A primary cause for the dearth of public knowledge can be put down to the actual lack of direct fossil evidence. Although Neanderthal remains were the first actually recognised as belonging to a human ancestor, it took several decades after the initial 1829 discovery before the identification was scientifically confirmed. Into the Twentieth Century the lack of finds allowed such embarrassments as the poor-quality Piltdown fake to be taken at face value. It is easy to see at least one key reason why this should be: human ancestry carries so much emotional baggage that it took over forty years before British scientists saw the obvious, instead of following the patriotism and jingoism inspired by the finds.

As it is, the history of hominin palaeontology has been riddled with contention, serendipity, unfortunate accidents and amateur bungling. If anyone wants to disprove the myth of science as a sterile, laboratory-conditioned activity, this sphere provides key evidence par excellence (good to get a rhythm going). From Eugene Dubois hiding his Java Man (Homo erectus) remains for several decades early in the Twentieth Century to the disappearance of Peking Man (also Homo erectus) fossils during the Second World War - not to mention the grinding up of yet more erectus bones for Chinese traditional medicine - the fate of finds is enough to make a dedicated specialist weep.

In addition, the fact that humans and their ancestors primarily evolved in what are today remote African locations with limited infrastructure can only exacerbate the situation. The work can be tedious, physically arduous and rewards few and far between. Yet fossil remains are the backbone of the discipline (almost a pun there, if you really look for it). After all, an increase in the number of finds can also lead to a paradigm shift in understanding: in the last few years it has been possible to undermine the opinion given on the BBC documentary The making of Walking with Dinosaurs, first broadcast back in 2000, that we would never know the colour of any dinosaur, courtesy of feathered Chinese theropod fossils (try saying that three times fast).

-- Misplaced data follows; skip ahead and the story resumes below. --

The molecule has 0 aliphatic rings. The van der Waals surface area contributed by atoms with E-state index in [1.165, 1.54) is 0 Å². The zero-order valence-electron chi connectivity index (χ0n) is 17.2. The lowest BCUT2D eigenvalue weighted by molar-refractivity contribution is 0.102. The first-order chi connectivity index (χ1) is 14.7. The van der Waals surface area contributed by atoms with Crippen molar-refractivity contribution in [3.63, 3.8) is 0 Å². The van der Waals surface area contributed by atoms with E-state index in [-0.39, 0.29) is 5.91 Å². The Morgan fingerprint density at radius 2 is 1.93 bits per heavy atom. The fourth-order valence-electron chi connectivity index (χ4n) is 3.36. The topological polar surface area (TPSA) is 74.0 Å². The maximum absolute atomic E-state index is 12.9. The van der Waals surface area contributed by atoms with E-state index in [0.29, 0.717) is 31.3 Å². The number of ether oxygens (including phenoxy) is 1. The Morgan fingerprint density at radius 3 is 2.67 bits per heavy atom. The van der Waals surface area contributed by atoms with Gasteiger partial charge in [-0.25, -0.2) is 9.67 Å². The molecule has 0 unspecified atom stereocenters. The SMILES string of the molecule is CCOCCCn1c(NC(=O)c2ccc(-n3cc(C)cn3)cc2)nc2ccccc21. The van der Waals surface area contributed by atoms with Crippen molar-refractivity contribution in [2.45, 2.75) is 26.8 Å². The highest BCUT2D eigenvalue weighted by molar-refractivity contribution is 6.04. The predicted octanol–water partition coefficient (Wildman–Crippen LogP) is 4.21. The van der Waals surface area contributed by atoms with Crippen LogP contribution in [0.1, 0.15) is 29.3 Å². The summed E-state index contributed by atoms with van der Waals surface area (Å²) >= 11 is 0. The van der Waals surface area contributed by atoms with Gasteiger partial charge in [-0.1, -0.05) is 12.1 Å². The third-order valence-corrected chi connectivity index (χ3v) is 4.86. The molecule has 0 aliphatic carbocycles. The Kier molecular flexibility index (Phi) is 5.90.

However, the last few decades has seen an improvement in the number of finds as funding has been allocated and professional enthusiasm increased. The problem has been that rather than solidifying the story of our ancestral line the number of species has multiplied without aiding the overall picture; there are still plenty of dashed lines on the human family tree. This indeterminacy has meant that a consensus is hard to find. If you examine any two charts of human ancestry, the chances are that they won’t agree. In the face of limited evidence it seems relatively easy for palaeoanthropologists to promote their own theories as to which species are our direct ancestors. Human nature being what it is, the favoured species usually happen to be those discovered by the said promoter. Such behaviour led to a thirty-year rift between two of the key players, Richard Leakey and Donald Johanson, partially over the number of branches on the direct ancestral tree. If anyone thinks the days of feuding scientists as long past (consider for example the Nineteenth Century American dinosaur pioneers Cope and Marsh) this quarrel ought to set the record straight.